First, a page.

Way back in January, I wrote about desert island tools. One of my goals was to set up a toolset that would work for me on a “desert island.” My secret goal was to create a portable electronic music setup, so that when things opened back up, I could go out to the woods and make some music. I had a quiet little fantasy about being in a log cabin in the mountains, overlooking trees and a river, and letting the scenic natural beauty inspire me to great heights of creativity.
Flash forward to a few weeks ago, when we were able to spend the weekend in a cabin in the Lake Wenatchee area of Washington State. I decided to bring a small electronic music setup with me, in order to work on some tunes. I left my Intellijel Palette 101 at home, as I wanted to have something lighter weight. My setup for the trip:
- M1 MacBook Air
- Novation Launchkey Mini Mk3
- Roland SE-02. This synth can hook up to a computer via USB, without needing a separate audio interface.
- Headphones, power supplies, USB hub, etc.
After a few hours drive, we arrived at the cabin. It was PERFECT: a log cabin in the mountains, overlooking pine trees and the Wenatchee River. I brought in my bag of music gear.
And then didn’t touch it for the entire weekend.
What happened? Where did my “desert island music” dreams go?
Quite frankly, once I was in the woods, I just wanted to BE IN THE WOODS. I’ve been shut indoors, surrounded by synthesizers and computers, since March 2020. I’ve had plenty of synthesizer time. Now that I was able to leave the house, I wanted to focus on being outside the house. I wanted to be out in nature. I wanted to go for a hike. I wanted to just sit on the porch, drink a Paloma, and stare at the swiftly flowing river. This trip didn’t inspire me to sit down and make music. It just inspired me, period.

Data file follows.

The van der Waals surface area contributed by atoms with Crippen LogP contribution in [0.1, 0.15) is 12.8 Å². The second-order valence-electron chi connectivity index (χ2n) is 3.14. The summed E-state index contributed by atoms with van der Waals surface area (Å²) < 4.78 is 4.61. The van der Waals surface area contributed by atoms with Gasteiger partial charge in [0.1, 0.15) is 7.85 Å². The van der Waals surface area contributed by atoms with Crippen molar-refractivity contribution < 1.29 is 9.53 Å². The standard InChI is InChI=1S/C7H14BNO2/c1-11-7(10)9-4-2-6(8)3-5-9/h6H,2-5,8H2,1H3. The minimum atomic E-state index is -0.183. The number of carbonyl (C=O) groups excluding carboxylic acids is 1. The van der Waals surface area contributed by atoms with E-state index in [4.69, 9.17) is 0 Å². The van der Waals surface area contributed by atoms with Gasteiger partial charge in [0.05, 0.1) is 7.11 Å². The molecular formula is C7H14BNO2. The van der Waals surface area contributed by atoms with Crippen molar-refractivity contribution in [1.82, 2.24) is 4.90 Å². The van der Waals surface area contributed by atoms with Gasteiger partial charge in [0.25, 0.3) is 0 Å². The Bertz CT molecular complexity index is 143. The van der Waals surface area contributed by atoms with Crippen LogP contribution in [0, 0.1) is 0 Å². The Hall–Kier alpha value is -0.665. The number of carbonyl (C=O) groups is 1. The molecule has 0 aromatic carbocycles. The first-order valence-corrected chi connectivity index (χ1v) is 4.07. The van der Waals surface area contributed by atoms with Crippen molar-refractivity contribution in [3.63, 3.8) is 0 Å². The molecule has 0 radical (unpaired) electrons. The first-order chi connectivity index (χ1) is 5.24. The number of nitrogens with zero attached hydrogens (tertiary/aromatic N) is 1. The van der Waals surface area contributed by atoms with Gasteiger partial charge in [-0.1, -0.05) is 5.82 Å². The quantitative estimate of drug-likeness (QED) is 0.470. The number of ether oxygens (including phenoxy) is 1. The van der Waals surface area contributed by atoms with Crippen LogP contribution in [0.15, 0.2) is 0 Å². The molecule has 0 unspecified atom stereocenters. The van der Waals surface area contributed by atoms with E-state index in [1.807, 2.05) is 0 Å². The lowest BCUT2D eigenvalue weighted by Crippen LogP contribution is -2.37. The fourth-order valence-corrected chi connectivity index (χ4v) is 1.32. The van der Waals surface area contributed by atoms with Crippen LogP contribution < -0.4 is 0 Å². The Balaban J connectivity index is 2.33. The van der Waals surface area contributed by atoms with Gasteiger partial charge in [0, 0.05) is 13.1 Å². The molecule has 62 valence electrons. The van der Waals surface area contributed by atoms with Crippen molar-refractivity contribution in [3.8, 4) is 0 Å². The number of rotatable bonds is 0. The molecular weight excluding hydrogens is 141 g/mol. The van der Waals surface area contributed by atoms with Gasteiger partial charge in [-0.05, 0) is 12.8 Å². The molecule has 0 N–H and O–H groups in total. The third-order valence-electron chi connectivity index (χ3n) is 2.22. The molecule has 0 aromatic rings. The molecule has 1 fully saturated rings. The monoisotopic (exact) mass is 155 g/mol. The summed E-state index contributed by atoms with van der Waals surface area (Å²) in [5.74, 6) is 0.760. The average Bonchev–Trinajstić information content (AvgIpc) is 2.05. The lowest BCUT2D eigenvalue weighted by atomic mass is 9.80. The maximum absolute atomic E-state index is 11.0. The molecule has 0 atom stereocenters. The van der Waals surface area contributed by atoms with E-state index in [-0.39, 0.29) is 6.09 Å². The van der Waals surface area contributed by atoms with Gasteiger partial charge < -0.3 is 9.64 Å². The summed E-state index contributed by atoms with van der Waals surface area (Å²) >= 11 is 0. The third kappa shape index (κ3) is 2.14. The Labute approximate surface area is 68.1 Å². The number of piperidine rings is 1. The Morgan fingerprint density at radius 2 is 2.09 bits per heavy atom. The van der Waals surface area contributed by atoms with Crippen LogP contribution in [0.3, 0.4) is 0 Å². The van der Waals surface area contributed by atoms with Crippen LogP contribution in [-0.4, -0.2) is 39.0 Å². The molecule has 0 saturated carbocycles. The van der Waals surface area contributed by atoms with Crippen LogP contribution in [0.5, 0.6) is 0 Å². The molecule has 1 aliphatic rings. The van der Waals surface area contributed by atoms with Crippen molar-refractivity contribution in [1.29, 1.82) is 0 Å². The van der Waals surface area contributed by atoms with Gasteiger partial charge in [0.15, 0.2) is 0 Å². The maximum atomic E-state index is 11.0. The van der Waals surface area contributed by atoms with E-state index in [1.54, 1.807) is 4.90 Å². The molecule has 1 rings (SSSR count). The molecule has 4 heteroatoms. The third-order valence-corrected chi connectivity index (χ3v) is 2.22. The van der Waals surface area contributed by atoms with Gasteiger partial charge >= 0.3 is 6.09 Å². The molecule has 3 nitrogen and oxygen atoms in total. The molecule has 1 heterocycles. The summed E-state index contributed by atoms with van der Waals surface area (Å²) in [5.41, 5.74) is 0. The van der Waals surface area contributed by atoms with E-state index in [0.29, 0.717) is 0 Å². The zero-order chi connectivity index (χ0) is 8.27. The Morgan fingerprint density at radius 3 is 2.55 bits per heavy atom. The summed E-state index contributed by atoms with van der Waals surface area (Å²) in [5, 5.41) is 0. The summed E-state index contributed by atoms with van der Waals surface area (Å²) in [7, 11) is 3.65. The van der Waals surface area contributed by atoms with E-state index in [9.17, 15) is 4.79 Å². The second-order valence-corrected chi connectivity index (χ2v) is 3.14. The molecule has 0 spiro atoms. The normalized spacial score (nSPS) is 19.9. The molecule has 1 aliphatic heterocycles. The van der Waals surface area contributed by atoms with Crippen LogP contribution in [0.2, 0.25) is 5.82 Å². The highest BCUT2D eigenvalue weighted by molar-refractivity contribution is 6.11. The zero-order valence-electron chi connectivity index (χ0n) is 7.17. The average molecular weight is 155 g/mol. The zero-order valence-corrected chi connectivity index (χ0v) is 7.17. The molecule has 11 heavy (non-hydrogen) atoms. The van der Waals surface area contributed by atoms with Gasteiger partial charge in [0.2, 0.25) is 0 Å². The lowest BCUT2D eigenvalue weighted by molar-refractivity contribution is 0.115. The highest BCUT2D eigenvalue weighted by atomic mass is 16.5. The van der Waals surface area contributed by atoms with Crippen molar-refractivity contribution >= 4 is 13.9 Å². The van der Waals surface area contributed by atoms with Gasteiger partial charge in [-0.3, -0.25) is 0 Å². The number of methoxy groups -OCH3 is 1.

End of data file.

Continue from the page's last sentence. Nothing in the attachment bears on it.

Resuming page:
We got back home Sunday evening. The next day, I found myself playing around with the Intellijel Palette 101, the synth I had put together back in January for the purpose of “mobile music.” I created a patch that used voltage controlled wave folding to simulate through-zero FM. Which is a really tweaky academic concept, but it sounded cool. I added ValhallaDelay for looping and other stuff. At some point, I decided to just hit record. 20 minutes of playing and mixing later, and I had my first piece of music in a few months.
The moral of this story? Getting outdoors can be truly inspiring. But inspiration can happen on a macro scale, not just in that specific moment. When I was out in the woods, I didn’t want to touch my computer or synths – I just wanted to soak in the nature, and recharge my batteries. Once I got back home, I was able to approach music with a new perspective. I realized that taking care of myself helped me with my long term creativity, even if I wasn’t actively making art in the moment.